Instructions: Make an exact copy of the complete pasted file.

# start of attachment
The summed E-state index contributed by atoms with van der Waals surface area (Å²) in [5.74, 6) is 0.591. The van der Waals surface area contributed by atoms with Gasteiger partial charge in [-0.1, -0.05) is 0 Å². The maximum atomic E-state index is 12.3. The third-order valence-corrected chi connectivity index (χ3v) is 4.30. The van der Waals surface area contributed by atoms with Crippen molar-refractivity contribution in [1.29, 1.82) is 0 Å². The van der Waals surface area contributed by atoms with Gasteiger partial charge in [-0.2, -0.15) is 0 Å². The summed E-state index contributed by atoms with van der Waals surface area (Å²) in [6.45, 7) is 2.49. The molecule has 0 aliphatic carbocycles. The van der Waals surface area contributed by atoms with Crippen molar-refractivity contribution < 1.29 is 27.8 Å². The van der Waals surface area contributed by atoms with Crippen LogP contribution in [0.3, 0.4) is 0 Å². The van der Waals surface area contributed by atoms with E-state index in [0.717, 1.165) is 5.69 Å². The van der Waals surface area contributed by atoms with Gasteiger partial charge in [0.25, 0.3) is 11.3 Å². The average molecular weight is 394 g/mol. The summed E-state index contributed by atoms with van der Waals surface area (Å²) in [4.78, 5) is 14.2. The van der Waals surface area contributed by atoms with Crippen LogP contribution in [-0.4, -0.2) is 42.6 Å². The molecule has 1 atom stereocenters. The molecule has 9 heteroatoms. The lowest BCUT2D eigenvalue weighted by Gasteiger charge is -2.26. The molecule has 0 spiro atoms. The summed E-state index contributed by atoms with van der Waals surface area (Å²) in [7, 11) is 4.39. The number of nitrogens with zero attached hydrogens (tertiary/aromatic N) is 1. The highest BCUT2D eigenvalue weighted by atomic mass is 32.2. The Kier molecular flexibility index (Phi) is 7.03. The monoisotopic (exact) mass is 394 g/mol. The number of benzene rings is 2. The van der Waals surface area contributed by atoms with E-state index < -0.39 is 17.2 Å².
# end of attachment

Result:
The summed E-state index contributed by atoms with van der Waals surface area (Å²) in [5.74, 6) is 0.591. The van der Waals surface area contributed by atoms with Gasteiger partial charge in [-0.1, -0.05) is 0 Å². The maximum atomic E-state index is 12.3. The third-order valence-corrected chi connectivity index (χ3v) is 4.30. The van der Waals surface area contributed by atoms with Crippen molar-refractivity contribution in [1.29, 1.82) is 0 Å². The van der Waals surface area contributed by atoms with Gasteiger partial charge in [-0.2, -0.15) is 0 Å². The summed E-state index contributed by atoms with van der Waals surface area (Å²) in [6.45, 7) is 2.49. The molecule has 0 aliphatic carbocycles. The van der Waals surface area contributed by atoms with Crippen molar-refractivity contribution < 1.29 is 27.8 Å². The van der Waals surface area contributed by atoms with Crippen LogP contribution in [0.3, 0.4) is 0 Å². The van der Waals surface area contributed by atoms with E-state index in [0.717, 1.165) is 5.69 Å². The van der Waals surface area contributed by atoms with Gasteiger partial charge in [0.25, 0.3) is 11.3 Å². The average molecular weight is 394 g/mol. The summed E-state index contributed by atoms with van der Waals surface area (Å²) in [4.78, 5) is 14.2. The van der Waals surface area contributed by atoms with Crippen LogP contribution in [-0.4, -0.2) is 42.6 Å². The molecule has 1 atom stereocenters. The molecule has 9 heteroatoms. The lowest BCUT2D eigenvalue weighted by Gasteiger charge is -2.26. The molecule has 0 spiro atoms. The summed E-state index contributed by atoms with van der Waals surface area (Å²) in [7, 11) is 4.39. The number of nitrogens with zero attached hydrogens (tertiary/aromatic N) is 1. The highest BCUT2D eigenvalue weighted by atomic mass is 32.2. The Kier molecular flexibility index (Phi) is 7.03. The monoisotopic (exact) mass is 394 g/mol. The number of benzene rings is 2. The van der Waals surface area contributed by atoms with E-state index < -0.39 is 17.2 Å².